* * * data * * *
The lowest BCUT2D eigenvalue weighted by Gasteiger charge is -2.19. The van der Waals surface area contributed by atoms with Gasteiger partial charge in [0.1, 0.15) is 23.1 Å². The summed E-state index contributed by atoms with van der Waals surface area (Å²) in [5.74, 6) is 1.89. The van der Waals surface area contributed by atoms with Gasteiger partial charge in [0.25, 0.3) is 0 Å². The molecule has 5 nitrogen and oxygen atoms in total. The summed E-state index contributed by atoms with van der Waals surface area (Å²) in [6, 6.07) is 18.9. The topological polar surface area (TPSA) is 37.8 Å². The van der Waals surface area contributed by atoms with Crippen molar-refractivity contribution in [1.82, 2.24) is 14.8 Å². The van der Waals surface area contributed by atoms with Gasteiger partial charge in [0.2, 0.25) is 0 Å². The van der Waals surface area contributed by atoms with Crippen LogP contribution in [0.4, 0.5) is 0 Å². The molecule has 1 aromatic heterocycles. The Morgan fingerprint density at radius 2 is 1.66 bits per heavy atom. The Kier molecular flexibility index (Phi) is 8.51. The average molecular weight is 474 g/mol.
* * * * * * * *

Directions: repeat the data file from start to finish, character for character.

The lowest BCUT2D eigenvalue weighted by Gasteiger charge is -2.19. The van der Waals surface area contributed by atoms with Gasteiger partial charge in [0.1, 0.15) is 23.1 Å². The summed E-state index contributed by atoms with van der Waals surface area (Å²) in [5.74, 6) is 1.89. The van der Waals surface area contributed by atoms with Gasteiger partial charge in [0.25, 0.3) is 0 Å². The molecule has 5 nitrogen and oxygen atoms in total. The summed E-state index contributed by atoms with van der Waals surface area (Å²) in [6, 6.07) is 18.9. The topological polar surface area (TPSA) is 37.8 Å². The van der Waals surface area contributed by atoms with Crippen molar-refractivity contribution in [1.82, 2.24) is 14.8 Å². The van der Waals surface area contributed by atoms with Gasteiger partial charge in [0.2, 0.25) is 0 Å². The van der Waals surface area contributed by atoms with Crippen LogP contribution in [0.4, 0.5) is 0 Å². The molecule has 1 aromatic heterocycles. The Morgan fingerprint density at radius 2 is 1.66 bits per heavy atom. The Kier molecular flexibility index (Phi) is 8.51. The average molecular weight is 474 g/mol.